Suzanne Collins began her career in 1991 writing for children’s television shows. She worked on several Nickelodean shows including Emmy nominated “Clarissa Ezplains it All, and the Mystery Files of Shelby Woo”. She also co wrote the critically acclaimed Rankin/Bass Christmas special “Santa Baby” and was the head writer for “Clifford’s Puppy Days”.
Suzanne’s first foray into writing children’s books resulted in “The Underland Chronicles” , a 5 part fantasy/war series which was a New York Times best seller.
In the hit Hunger Games series, which has been sold in 35 foreign language editions, and whose rights are being made into a movie, Suzanne Collins is noted for continuing to explore the effects of war and violence on youth who are coming of age.
In an interview with Teenreads.com, Suzanne describes her idea for the Hunger Games :
“A significant influence would have to be the Greek myth of Theseus and the Minotaur. The myth tells how in punishment for past deeds, Athens periodically had to send seven youths and seven maidens to Crete, where they were thrown in the Labyrinth and devoured by the monstrous Minotaur.”
Even as a kid, I could appreciate how ruthless this was. Crete was sending a very clear message:
“Mess with us and we’ll do something worse than kill you. We’ll kill your children.”
And the thing is, it was allowed; the parents sat by powerless to stop it. Theseus, who was the son of the king, volunteered to go. I guess in her own way, Katniss is a futuristic Theseus.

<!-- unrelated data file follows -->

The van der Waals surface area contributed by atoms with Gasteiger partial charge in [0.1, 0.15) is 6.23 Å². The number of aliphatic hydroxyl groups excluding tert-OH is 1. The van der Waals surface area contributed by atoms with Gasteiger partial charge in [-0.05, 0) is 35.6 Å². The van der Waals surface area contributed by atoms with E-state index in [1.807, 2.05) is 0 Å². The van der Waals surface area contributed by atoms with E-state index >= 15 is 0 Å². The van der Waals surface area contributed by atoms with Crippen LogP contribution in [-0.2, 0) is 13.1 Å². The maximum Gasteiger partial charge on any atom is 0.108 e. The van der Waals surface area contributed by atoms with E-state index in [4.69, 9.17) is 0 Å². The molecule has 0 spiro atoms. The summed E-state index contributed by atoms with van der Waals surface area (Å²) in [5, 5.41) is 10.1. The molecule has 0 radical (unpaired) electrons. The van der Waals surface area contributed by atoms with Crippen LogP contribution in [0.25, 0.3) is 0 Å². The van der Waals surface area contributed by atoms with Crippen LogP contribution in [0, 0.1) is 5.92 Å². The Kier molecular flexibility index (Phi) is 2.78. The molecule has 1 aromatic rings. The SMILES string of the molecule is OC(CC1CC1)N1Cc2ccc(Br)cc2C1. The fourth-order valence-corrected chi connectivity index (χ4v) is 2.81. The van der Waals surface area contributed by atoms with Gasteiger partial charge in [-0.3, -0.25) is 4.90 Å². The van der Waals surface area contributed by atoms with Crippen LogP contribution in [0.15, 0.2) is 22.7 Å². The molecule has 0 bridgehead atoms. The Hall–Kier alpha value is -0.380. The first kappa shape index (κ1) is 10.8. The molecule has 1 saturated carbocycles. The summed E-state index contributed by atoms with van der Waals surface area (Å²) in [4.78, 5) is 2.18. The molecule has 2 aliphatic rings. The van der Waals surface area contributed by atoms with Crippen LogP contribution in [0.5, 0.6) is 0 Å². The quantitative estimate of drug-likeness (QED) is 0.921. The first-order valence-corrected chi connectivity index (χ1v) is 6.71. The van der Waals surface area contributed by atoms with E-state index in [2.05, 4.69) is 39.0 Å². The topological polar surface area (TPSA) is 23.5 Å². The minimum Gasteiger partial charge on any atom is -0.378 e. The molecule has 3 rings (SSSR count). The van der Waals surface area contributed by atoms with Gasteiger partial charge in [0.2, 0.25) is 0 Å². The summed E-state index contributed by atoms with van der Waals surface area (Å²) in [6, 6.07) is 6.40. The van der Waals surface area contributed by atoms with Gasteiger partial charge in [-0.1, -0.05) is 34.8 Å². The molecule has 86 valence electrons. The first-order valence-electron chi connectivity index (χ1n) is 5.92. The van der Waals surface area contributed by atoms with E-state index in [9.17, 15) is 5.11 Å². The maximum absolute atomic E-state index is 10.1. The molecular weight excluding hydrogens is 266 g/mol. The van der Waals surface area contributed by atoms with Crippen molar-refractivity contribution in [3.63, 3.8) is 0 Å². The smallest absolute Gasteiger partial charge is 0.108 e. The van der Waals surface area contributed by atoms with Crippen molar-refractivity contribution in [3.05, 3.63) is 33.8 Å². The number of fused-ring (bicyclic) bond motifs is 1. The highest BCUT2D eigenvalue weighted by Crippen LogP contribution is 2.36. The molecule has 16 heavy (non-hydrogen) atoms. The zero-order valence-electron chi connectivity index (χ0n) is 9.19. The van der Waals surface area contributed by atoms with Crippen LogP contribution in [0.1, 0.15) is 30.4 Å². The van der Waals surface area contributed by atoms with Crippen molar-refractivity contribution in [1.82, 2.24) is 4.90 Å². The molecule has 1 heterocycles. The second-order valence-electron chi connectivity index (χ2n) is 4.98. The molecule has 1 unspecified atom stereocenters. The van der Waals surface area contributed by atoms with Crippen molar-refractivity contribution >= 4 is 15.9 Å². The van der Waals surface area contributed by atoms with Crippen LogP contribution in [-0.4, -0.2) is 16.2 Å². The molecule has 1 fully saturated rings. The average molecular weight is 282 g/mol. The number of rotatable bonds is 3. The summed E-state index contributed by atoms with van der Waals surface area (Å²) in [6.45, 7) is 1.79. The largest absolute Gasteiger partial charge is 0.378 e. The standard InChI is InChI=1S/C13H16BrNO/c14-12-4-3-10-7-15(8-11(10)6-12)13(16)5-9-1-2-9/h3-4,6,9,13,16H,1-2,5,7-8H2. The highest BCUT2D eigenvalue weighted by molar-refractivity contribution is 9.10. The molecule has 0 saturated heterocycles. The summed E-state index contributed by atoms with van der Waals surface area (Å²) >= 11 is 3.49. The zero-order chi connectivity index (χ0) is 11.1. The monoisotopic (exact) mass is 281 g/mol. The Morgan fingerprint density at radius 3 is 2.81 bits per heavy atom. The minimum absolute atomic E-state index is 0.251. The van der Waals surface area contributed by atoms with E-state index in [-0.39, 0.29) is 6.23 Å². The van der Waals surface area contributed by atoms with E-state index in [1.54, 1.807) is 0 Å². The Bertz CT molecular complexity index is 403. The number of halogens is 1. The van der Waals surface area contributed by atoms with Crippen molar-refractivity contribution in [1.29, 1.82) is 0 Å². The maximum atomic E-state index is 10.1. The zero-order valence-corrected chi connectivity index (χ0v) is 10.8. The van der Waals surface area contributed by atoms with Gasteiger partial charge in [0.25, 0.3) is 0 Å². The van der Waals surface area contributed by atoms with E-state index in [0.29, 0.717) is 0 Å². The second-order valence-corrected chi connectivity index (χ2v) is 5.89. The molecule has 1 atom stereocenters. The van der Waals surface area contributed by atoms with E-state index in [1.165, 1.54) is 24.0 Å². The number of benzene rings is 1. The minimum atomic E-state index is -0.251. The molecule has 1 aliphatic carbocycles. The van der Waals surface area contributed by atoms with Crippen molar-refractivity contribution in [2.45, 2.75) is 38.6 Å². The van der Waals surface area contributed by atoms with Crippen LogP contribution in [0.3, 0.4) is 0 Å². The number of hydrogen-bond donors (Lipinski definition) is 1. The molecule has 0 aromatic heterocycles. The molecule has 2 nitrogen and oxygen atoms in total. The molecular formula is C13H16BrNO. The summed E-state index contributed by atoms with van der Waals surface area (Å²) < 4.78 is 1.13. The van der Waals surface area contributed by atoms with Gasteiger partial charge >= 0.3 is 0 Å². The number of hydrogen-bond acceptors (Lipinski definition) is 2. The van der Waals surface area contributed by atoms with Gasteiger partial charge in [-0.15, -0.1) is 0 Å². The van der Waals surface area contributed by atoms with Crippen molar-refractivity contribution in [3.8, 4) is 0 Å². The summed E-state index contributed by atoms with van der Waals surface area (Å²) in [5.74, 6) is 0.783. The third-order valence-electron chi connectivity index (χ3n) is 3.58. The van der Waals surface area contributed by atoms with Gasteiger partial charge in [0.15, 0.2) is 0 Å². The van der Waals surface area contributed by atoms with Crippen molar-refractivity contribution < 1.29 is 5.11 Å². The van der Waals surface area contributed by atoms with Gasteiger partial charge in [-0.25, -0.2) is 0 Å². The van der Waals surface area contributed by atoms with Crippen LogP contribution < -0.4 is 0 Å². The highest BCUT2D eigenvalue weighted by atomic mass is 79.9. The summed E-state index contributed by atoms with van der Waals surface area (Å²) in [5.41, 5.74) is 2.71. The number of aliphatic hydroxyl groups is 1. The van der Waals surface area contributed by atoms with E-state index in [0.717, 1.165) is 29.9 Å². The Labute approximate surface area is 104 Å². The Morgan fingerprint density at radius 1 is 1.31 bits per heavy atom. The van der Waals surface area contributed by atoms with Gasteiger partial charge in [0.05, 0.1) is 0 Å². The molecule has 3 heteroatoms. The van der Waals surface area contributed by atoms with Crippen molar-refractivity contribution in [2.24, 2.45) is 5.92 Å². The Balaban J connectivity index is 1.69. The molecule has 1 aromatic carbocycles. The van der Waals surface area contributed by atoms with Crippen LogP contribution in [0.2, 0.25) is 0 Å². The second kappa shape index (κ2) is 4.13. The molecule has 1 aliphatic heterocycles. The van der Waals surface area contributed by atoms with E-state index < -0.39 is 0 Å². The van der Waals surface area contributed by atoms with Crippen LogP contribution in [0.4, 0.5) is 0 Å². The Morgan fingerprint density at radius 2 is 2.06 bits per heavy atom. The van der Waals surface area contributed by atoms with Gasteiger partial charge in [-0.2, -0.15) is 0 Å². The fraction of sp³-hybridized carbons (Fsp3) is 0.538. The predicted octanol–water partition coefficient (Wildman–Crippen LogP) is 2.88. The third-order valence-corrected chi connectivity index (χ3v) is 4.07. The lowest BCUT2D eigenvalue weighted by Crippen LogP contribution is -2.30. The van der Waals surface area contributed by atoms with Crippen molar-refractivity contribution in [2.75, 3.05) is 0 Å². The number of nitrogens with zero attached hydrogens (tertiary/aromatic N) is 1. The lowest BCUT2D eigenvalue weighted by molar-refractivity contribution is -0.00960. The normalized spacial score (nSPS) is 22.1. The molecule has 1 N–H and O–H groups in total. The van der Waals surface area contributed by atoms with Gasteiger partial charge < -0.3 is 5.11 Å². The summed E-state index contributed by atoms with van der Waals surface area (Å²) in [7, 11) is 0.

In keeping with the classical roots, I send my tributes into an updated version of the Roman gladiator games, which entails a ruthless government forcing people to fight to the death as popular entertainment. The world of Panem, particularly the Capitol, is loaded with Roman references. Panem itself comes from the expression “Panem et Circenses” which translates into “Bread and Circuses.”
The audiences for both the Roman games and reality TV are almost characters in themselves. They can respond with great enthusiasm or play a role in your elimination. I was channel surfing between reality TV programming and actual war coverage when Katniss’s story came to me. One night I’m sitting there flipping around and on one channel there’s a group of young people competing for, I don’t know, money maybe? And on the next, there’s a group of young people fighting an actual war. And I was tired, and the lines began to blur in this very unsettling way, and I thought of this story”.
Suzanne currently lives in Connecticut with her family.